At Millesgården, in Stockholm, Mats Gustafson’s retrospective was worth the detour. It was an unusual exhibition as fashion is usually illustrated with photographs. Interesting because it showed another more personal view of fashion but then Mats’ illustrations are so much more than fashion. They are pieces of art.
Millesgården – with its wide spectrum of exhibitions – is always a feast to visit. Whether it’s a sunny summer-, a rainy autumn- or a cold winter day, the place keeps its charm and beauty with the statues mirroring in the numerous fountains. The architecture is stunning too.
This time around I brought along a couple of Egyptian architects who loved the place. Immediately they were drawn to Mats illustrations, exclaiming in front of a watercolour: “but this looks like a drawing in one of our Pharaonic tombs with a similar transparency to the cloth!” Men as well as women wore thin linen cloth then, through which the body’s lines could be discerned.
I don’t know if Mats thought along those lines when he made his drawings but his watercolours denote a fragility, a sensuality and are highly sensitive. His drawings are superb. The relationship between the body and the clothes plays an essential role. The individual behind the mannequin – although the face isn’t always painted – shines through. With a few strokes, Mats manages to paint the person, the naked body or the clothes. The portrait of Vanessa Redgrave or Sonia Rykiel for example are so look-alike despite that he only used a few lines to draw them.
Mats works is different ways and with different materials: collage, watercolour, pastels, chalk…
Who is the man behind the drawings?
Fashion is easily compared to shallowness, flimsiness and easily earned money. Mats demonstrate that this is not the case; despite that he says that “fashion illustrations’ role is to seduce rather than lead to reflection”.
Mats discussion with the curator, Niclas Östlind, shown in a 20-min long film, illustrates his point of view. The choice of paintings in this retrospective from 1983 is broad and incorporates nudes as well as landscapes although my preference goes to the fashion illustrations and the portraits.
The country-boy, born in 1951, who moved from Mjölby to Stockholm had been drawing clothes since childhood although no one in his family had any artistic streaks. He was really interested in scenery and came to work in the fashion industry by coincidence. “I was interested in recreating different surroundings and illustrating different historical eras,” Mats said.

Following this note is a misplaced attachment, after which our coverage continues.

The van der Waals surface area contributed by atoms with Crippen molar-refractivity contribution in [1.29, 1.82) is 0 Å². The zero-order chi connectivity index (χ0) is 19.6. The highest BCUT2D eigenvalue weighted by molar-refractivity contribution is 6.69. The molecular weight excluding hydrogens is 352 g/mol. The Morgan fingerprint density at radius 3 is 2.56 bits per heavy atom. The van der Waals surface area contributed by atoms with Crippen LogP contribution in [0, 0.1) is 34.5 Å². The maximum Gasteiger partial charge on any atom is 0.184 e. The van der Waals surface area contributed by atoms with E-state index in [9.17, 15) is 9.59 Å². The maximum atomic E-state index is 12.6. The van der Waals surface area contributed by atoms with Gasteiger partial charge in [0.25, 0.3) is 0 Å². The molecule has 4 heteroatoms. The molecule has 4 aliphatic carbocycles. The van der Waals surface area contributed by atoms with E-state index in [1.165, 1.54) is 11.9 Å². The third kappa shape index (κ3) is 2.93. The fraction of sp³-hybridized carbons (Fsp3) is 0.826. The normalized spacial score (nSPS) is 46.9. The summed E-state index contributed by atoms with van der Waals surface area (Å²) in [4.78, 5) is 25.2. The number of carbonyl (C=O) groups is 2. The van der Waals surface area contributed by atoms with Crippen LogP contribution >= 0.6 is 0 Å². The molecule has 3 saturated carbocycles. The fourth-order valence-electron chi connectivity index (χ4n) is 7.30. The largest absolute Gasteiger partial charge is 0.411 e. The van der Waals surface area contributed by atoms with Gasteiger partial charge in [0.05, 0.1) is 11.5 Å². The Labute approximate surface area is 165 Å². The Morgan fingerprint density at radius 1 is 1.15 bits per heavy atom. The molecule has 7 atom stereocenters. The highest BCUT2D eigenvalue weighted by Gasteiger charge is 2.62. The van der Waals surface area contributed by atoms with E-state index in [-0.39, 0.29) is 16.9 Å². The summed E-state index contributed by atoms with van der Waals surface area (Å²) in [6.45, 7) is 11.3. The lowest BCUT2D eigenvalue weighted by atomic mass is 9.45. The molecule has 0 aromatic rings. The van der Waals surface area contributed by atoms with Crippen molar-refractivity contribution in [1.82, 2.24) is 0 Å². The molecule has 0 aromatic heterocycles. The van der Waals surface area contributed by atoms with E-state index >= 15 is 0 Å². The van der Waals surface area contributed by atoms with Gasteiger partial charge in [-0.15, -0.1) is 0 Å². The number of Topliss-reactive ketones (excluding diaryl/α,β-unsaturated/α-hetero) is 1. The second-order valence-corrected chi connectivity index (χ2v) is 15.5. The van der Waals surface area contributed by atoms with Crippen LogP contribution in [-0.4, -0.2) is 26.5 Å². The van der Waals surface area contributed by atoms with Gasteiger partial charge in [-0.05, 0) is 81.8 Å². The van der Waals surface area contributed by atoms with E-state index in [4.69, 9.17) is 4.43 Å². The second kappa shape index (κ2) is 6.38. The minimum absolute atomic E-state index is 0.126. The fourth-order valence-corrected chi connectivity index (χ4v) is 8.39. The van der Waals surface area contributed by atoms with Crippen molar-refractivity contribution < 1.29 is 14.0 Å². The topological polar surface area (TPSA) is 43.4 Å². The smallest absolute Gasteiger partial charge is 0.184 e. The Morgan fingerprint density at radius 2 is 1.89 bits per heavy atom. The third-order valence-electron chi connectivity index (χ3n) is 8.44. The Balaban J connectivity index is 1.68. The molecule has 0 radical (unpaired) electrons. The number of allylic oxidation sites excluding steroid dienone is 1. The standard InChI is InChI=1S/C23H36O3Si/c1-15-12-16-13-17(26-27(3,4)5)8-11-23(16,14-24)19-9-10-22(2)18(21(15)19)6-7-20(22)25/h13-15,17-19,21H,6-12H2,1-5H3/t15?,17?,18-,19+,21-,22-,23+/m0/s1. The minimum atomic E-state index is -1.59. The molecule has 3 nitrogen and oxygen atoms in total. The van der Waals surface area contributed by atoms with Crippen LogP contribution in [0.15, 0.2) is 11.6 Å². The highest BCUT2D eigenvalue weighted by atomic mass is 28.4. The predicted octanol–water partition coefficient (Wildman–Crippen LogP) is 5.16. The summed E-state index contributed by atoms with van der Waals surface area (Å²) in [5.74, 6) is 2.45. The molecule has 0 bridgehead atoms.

He settled down in the capital at the end of the 60s and during those times, in the art school – konstfack – fashion was not popular at all. In Sweden, artists shouldn’t be commercial; it was the heyday of socialism. Our Prime Minister, Olof Palme, opposed the USA during the Vietnam War. The youth in Paris were throwing stones and challenging the establishment.
In 1974, Mats got accepted at the Dramatiska Institutet (a theatre school). There his interest for scenery and theatre-clothes grew. His elegant and skilful drawings soon got him extra-jobs working for fashion magazines. Hennes & Mauritz discovered him too and employed him to illustrate their men’s fashion wear, drawing posters. A Swedish feminine magazine, Femina, brought the young man along to Paris to view the fashion shows there. His first international job was for British Vogue in 1978. “The silhouette of the time had to have broad shoulders and a slim waist,” Mats recalls.
In the beginning of the -80s, he went to New York where fashion mingled with parties, art, clubs and late nights… Mats lingered on. He worked for some of the most famous fashion creators: Dior, Yamamoto, Hermès to mention but a few. His drawings have been printed in most fashion magazines.
Why starting this retrospective only from 1983? “Because it was only then that I had found my own unique style,” Mats told me. “A good fashion illustration is when one has the feeling of seeing the clothes for the first time” he explained. Fashion has existed since Pharaoh’s times so nothing is really new. However Mats’ way of painting is unique. He works without consideration for any conventions, in his own genre and is one of the few fashion illustrators who has managed to make a career out of it. He makes me think of Andy Warhol who was also an artist and an illustrator at the same time.
Mats has the gift of an artist and the artistry of a water-colourist. While keeping the transparency, he blends pigments with water to create a contour and a silhouette. His sensitivity marriages well the watercolours fleeting movements. It reminds me of the Japanese brush strokes: precise and not permitting any mistakes while keeping the creative spontaneity.
The beauty of his paintings mirrors his inner beauty and that’s rare in these times when brutality and ugliness often are mistaken for art. Instead of kitsch and provocation, Mats shows us another world, one in which he excels. I felt like wearing that fur that he painted and touching the evening dress’s crepe de chine…